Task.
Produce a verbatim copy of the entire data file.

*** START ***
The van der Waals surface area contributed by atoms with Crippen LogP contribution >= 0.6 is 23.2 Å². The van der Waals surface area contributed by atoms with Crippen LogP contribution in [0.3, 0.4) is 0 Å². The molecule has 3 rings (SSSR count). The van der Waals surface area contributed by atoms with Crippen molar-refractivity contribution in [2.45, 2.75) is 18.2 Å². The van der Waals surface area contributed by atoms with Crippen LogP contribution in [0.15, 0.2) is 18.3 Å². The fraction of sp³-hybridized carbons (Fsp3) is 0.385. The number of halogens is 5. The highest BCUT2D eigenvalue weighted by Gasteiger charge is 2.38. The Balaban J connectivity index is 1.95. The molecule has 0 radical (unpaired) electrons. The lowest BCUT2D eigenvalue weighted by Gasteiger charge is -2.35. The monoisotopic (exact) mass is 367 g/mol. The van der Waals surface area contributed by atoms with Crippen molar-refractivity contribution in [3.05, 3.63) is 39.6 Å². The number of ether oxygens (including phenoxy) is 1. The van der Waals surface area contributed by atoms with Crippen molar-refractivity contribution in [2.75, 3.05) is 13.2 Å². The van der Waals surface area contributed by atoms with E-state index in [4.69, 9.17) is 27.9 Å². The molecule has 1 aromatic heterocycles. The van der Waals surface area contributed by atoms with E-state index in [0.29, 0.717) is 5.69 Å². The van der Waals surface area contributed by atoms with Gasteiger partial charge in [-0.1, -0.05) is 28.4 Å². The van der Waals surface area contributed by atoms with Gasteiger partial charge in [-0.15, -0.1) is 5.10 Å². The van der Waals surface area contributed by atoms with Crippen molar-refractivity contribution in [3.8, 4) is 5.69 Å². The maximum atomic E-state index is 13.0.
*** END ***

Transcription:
The van der Waals surface area contributed by atoms with Crippen LogP contribution >= 0.6 is 23.2 Å². The van der Waals surface area contributed by atoms with Crippen LogP contribution in [0.3, 0.4) is 0 Å². The molecule has 3 rings (SSSR count). The van der Waals surface area contributed by atoms with Crippen molar-refractivity contribution in [2.45, 2.75) is 18.2 Å². The van der Waals surface area contributed by atoms with Crippen LogP contribution in [0.15, 0.2) is 18.3 Å². The fraction of sp³-hybridized carbons (Fsp3) is 0.385. The number of halogens is 5. The highest BCUT2D eigenvalue weighted by Gasteiger charge is 2.38. The Balaban J connectivity index is 1.95. The molecule has 0 radical (unpaired) electrons. The lowest BCUT2D eigenvalue weighted by Gasteiger charge is -2.35. The monoisotopic (exact) mass is 367 g/mol. The van der Waals surface area contributed by atoms with Crippen molar-refractivity contribution in [3.05, 3.63) is 39.6 Å². The number of ether oxygens (including phenoxy) is 1. The van der Waals surface area contributed by atoms with Crippen molar-refractivity contribution in [2.75, 3.05) is 13.2 Å². The van der Waals surface area contributed by atoms with E-state index in [4.69, 9.17) is 27.9 Å². The molecule has 1 aromatic heterocycles. The van der Waals surface area contributed by atoms with E-state index in [0.29, 0.717) is 5.69 Å². The van der Waals surface area contributed by atoms with Gasteiger partial charge in [-0.1, -0.05) is 28.4 Å². The van der Waals surface area contributed by atoms with Gasteiger partial charge in [-0.15, -0.1) is 5.10 Å². The van der Waals surface area contributed by atoms with Crippen molar-refractivity contribution in [3.8, 4) is 5.69 Å². The maximum atomic E-state index is 13.0.